Penelope Lemov is a GOVERNING correspondent. She was GOVERNING's health columnist and was senior editor for several award-winning features.E-mail: email@example.com
Viewing diabetes as an economic issue has led to a unique regional coalition of stakeholders.
It isn't a strong economy that produces healthy people. It's healthy people that produce a strong economy." Peter Johnson is standing in a meeting room at a Memphis hotel paraphrasing an idea he picked up from Harvard University economist David Bloom. It is an idea that Johnson, who is the federal co-chairman of the Delta Regional Authority, is putting into practice. And he is telling Medicaid officials from eight states about it -- they are in Memphis at his invitation -- because he wants the DRA, which is a federally financed economic development agency, and state Medicaid programs to work together on the diabetes epidemic in the Delta.
In its first five years, the DRA did -- and continues to do -- the usual stuff: helping to finance sewer and water lines and coordinating federal-local economic development activities. But the region the DRA oversees -- pieces of eight states stretching from Mississippi and Louisiana on the Gulf of Mexico up to Missouri and the southernmost edge of Illinois -- not only has a weak and failing economy, it's also home to some of the poorest, least educated and sickest people in the country. Johnson points to one indicator of poor health that is particularly striking: The rate of diabetes in the Delta is 30 percent higher than in the overall U.S. population. And that disease, Johnson points out, "is keeping thousands of people from being able to work and support their families."
Johnson, who was appointed co-chair of the DRA by President Bush, pushed the commission to make the diabetes crisis its chief mission. As the DRA started looking at what it could do to control the disease, agency members were struck by another point: The Medicaid directors in the eight states with counties or parishes in the Delta probably know a whole lot more than the DRA does about health care and outreach.
That led to another atypical move for an economic development agency: the convening of the Memphis get-together. "It's pretty unusual to get eight Medicaid directors together for a meeting like this," says Ray Hanley, a former Arkansas Medicaid director who chaired the December roundtable. For Hanley, the session highlighted "the power of Medicaid to do good. When you pull a group like this together to tackle this issue, you'll leave with a sustainable infrastructure. There'll be a process in place. The dialogue will go on."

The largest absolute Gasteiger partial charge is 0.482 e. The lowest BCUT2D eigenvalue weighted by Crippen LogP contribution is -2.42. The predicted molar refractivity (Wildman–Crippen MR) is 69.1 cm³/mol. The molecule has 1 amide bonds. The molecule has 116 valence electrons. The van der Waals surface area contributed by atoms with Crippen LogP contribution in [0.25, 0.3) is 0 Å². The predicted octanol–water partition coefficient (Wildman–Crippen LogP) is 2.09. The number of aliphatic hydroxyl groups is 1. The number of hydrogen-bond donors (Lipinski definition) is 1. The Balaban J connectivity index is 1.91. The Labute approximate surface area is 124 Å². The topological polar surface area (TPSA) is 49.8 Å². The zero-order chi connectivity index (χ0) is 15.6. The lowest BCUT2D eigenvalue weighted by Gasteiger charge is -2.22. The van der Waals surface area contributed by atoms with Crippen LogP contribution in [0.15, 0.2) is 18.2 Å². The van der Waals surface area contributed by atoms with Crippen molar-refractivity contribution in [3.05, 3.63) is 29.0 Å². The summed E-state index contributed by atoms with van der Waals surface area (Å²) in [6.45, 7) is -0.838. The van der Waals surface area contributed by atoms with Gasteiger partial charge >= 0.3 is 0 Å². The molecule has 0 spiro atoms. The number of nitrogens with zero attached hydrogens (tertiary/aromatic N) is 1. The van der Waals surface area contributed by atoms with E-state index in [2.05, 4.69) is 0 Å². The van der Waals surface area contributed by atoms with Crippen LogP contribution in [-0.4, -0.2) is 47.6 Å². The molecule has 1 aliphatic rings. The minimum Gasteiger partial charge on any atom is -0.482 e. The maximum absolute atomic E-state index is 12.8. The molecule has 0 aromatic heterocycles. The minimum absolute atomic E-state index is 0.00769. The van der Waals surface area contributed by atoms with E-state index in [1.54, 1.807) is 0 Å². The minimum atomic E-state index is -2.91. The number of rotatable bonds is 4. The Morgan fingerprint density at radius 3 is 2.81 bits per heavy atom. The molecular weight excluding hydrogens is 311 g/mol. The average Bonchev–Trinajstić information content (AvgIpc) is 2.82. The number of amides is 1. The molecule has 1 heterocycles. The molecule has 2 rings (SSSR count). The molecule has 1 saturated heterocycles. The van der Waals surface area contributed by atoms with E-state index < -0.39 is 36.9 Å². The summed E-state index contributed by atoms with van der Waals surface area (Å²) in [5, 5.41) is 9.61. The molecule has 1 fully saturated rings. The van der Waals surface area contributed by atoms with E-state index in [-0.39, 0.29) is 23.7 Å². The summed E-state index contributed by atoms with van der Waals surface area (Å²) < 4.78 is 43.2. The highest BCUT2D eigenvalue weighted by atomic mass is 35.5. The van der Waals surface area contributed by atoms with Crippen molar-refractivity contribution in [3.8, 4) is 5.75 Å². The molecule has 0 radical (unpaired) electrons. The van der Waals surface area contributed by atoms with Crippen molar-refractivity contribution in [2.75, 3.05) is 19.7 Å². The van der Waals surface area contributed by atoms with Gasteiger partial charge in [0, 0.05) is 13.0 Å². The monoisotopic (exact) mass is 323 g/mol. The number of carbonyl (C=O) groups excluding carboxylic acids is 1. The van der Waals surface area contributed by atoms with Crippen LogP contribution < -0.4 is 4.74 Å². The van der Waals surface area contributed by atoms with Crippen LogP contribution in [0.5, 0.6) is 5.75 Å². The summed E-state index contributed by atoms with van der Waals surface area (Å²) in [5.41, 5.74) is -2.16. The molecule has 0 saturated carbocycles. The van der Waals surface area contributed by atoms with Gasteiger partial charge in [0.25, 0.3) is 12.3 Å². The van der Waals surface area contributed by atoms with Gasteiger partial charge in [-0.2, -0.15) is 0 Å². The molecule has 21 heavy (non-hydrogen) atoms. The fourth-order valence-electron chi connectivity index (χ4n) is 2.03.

The DRA started that dialogue by describing the first step it has taken in its Healthy Delta program: a toll-free number that residents throughout the Delta can dial to find where to get tested for the disease and how to gain access to care. The Medicaid directors then looked at ways their programs could dovetail with the DRA effort.
Some state health officials also pointed to lessons -- both positive and negative -- to be learned from some of their new initiatives. Tennessee, for instance, is investing $15.6 million in a mandate for schools to target obesity through physical activities and nutritional changes. The underlying message was this: "If you want to change the health status of the state or region," said Susan Cooper, of the Governor's Office in Tennessee, "you have to invest in prevention instead of cure."
Kentucky's Glenn Jennings suggested setting up a diabetes registry, similar to immunization registries that have been very successful in several states. Since diabetes patients tend to drop in and out of programs, Jennings said, "when they drop back in, it would be nice to know you touched them before." To which Cooper noted that a registry had come up in her state and gotten a lot of pushback. Some of it was over privacy issues but some, she said, came from associations for other diseases. They were worried that a diabetes registry would in some way cause their funding to go down.
At the end of the day, the DRA made plans to continue the dialogue -- in person or virtually. "This is important," says Hanley, who now works for the technology company EDS. "This is about targeting the most impoverished region in the U.S. with the highest incidence of disease. If people aren't aware that they have the disease and don't get treated, they'll cost the system more money than if we intervene early. It's a strategic investment."
It's also a reminder of the importance of inter-agency and inter-governmental cooperation and coordination. There's no other way to change the health status of a region.
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